Within four days of Cyclone Pam’s landfall, American Red Cross disaster specialist Daniel Joseph was on a plane to Vanuatu, a small island nation that was badly impacted by the category five storm. Daniel is supporting information management and reporting activities—essential assistance for an emergency of this scale, which can overwhelm local Red Crescent branches. Daniel spent 24 hours and 13 minutes in the air to arrive in Vanuatu. Below, a Q&A about his experience there. Thus far, the American Red Cross has deployed two disaster specialists to the country and contributed $100,000 and 1,000 kitchen sets to the help people in need.
Q. What are you seeing and hearing in Vanuatu?
From a distance, if it weren’t for the tropical heat, you’d think it was winter. The trees over large swathes of land were completely stripped of their leaves. When you get closer you see that most trees are also missing all but the thickest branches and many are completely toppled. Trees are slowly pushing out new leaves and the vegetation is returning, but the scars on the landscape will likely be visible for some time.
Many Red Cross specialists are working in the field with people and communities most badly damaged by Cyclone Pam. I am working from the Vanuatu Red Cross headquarters office in Port Vila, so I don’t have much direct contact with the worst affected people and places, but it definitely seems like people are overwhelmingly positive. Grateful for assistance, and understanding of the difficulties in reaching some parts of the country. The Vanuatu Red Cross already had a good reputation and presence—the wider Red Cross network has stepped up to provide support (staff, financial support, supplies, etc.).
Q. Why is information management important?
Disaster responses are complex for any number of reasons. In Vanuatu there is devastation across many small islands; limited (even before the cyclone) communication and transportation infrastructure in many affected areas; and heavily damaged infrastructure (damaged cellular towers on hard-to-access islands; blocked roads on islands lacking heavy machinery or stocks of things like chainsaws; boats and ferries destroyed during the cyclone).
As an information management delegate, I keep detailed data on Red Cross relief operations and then use this data to create things like maps, charts, and reports. These information products help us coordinate with other agencies (reducing duplication of efforts and mitigating the chance that an affected area is overlooked); help the Red Cross manage ongoing operations; and communicate our work to the people we are helping.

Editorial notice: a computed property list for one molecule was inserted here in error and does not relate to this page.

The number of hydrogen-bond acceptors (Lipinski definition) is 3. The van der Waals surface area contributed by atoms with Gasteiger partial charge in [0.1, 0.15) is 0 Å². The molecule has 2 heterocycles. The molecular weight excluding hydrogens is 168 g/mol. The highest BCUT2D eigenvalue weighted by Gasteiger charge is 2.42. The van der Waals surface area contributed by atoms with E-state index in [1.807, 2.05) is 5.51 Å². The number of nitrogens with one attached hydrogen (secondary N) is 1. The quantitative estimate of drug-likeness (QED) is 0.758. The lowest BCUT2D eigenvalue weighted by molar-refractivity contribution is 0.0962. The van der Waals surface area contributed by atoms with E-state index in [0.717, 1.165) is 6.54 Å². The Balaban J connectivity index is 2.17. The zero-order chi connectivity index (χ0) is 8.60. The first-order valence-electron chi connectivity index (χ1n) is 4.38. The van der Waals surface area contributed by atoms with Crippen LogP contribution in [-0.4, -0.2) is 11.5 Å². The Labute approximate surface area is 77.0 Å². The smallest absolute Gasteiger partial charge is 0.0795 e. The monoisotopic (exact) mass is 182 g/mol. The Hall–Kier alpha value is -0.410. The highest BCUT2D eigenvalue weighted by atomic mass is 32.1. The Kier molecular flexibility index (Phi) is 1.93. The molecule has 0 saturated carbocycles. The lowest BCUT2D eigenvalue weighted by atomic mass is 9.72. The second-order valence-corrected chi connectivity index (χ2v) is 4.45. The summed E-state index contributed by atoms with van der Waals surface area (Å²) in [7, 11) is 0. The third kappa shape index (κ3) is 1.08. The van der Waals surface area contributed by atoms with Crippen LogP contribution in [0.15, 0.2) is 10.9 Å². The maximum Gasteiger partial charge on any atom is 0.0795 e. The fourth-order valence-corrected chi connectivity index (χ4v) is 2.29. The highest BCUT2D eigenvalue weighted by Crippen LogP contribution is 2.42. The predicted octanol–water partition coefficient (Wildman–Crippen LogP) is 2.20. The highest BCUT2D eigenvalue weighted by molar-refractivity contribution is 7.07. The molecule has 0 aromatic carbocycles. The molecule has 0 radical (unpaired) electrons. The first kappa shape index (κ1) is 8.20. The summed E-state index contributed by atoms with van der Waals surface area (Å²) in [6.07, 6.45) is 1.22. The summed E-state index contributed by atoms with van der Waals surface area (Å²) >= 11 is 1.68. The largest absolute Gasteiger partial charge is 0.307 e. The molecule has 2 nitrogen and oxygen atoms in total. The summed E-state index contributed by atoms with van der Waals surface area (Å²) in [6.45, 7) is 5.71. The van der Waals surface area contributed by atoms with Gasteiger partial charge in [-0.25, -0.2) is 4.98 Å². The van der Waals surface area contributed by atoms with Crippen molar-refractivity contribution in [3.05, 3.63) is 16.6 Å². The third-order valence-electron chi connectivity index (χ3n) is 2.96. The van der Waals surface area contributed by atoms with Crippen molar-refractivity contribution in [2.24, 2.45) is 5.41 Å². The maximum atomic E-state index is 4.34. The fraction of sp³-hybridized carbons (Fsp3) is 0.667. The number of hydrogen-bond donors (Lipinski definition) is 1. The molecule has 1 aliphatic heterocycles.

Q. Are families in Vanuatu still suffering?
Households with smaller incomes are the worst affected. Makeshift houses and those built from local materials had little chance of standing up to the winds. In Port Vila most of the missing roofs and damaged walls are seen in informal settlement areas. Lots of families, especially on the islands, depend on home gardens and small farm plots for subsistence but their crops were damaged or destroyed.
It’ll be an interesting challenge figuring out how to best address needs moving forward. For instance, the many downed trees might be utilized for building materials if communities are trained and provided with chainsaws or other equipment.
Q. How is the Red Cross helping these families?
We started by distributing emergency shelter supplies like tarps and shelter repair kits that include things like tools and nails. In the past few weeks, we have been distributing relief items such as sleeping mats, water containers, solar lanterns, hygiene kits, blankets, and kitchen sets, as the government and other agencies are providing food and water. The Red Cross has successfully connected members of 63 families, helping people know the state of their loved ones after the disaster. We also want the people of Vanuatu to be better positioned when the next disaster hits, so the global Red Cross network will focus on strengthening resilience as we move forward.
Q. What’s one thing you’ve seen that shows the resilience of people in Vanuatu?
From the first day after the storm, many people have volunteered their time--despite many of them having damages to their homes and businesses. And the volunteering has stayed strong. The sustained dedication and positive energy of all the Vanuatu Red Cross volunteers is impressive.
Q. You deployed to the Philippines after Typhoon Haiyan. How is this trip different?
The effects of the storm and the needs of the people differ slightly. Vanuatu, in terms of population and geographic size is much smaller (but the challenges certainly don’t seem smaller!). The dedication of the Red Cross staff, volunteers, and deployed team members to Red Cross’ seven fundamental principles has been very much evident in both situations.
Q. How does your family feel about you being in Vanuatu so soon after the Cyclone?
When I first called and told my parents that I was being deployed to Vanuatu my mom’s response was that she had heard about the cyclone on the news and was wondering if I might be sent to help. If she was worried, she did a good job of pretending otherwise. I think she trusts me to be safe and is proud of the work I’m doing.
Q. Can you tell us one thing you’re so glad you packed for this trip?
I’ve got a backup laptop, and while I haven’t had to use it yet, it’s good for peace of mind. There aren’t enough hours in the day to track, tabulate, and analyze everything going on with just pen and paper.
American Red Cross also sent me with a printer that can take Tabloid/A3 size paper. Being able to print color maps and summary tables on larger paper has been really great.